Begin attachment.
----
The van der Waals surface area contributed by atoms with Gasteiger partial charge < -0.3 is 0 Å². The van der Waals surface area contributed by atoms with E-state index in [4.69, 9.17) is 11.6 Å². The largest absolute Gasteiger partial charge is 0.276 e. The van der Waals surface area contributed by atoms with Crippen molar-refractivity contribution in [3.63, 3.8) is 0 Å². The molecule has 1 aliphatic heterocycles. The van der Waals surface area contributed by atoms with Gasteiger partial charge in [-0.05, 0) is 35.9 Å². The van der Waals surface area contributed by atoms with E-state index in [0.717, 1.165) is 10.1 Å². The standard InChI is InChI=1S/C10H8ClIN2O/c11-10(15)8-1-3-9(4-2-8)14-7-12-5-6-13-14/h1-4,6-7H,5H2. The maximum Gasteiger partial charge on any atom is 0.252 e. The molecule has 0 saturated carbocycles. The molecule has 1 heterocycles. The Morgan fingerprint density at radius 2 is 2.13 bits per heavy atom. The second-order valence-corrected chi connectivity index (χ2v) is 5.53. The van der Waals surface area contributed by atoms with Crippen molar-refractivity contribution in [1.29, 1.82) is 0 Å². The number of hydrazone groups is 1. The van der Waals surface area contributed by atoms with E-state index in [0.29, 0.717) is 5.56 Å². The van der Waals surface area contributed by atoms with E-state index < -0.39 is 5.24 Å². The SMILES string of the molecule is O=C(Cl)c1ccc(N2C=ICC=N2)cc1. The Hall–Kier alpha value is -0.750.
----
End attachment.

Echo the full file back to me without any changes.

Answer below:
The van der Waals surface area contributed by atoms with Gasteiger partial charge < -0.3 is 0 Å². The van der Waals surface area contributed by atoms with E-state index in [4.69, 9.17) is 11.6 Å². The largest absolute Gasteiger partial charge is 0.276 e. The van der Waals surface area contributed by atoms with Crippen molar-refractivity contribution in [3.63, 3.8) is 0 Å². The molecule has 1 aliphatic heterocycles. The van der Waals surface area contributed by atoms with Gasteiger partial charge in [-0.05, 0) is 35.9 Å². The van der Waals surface area contributed by atoms with E-state index in [0.717, 1.165) is 10.1 Å². The standard InChI is InChI=1S/C10H8ClIN2O/c11-10(15)8-1-3-9(4-2-8)14-7-12-5-6-13-14/h1-4,6-7H,5H2. The maximum Gasteiger partial charge on any atom is 0.252 e. The molecule has 0 saturated carbocycles. The molecule has 1 heterocycles. The Morgan fingerprint density at radius 2 is 2.13 bits per heavy atom. The second-order valence-corrected chi connectivity index (χ2v) is 5.53. The van der Waals surface area contributed by atoms with Crippen molar-refractivity contribution in [1.29, 1.82) is 0 Å². The number of hydrazone groups is 1. The van der Waals surface area contributed by atoms with E-state index in [0.29, 0.717) is 5.56 Å². The van der Waals surface area contributed by atoms with E-state index < -0.39 is 5.24 Å². The SMILES string of the molecule is O=C(Cl)c1ccc(N2C=ICC=N2)cc1. The Hall–Kier alpha value is -0.750.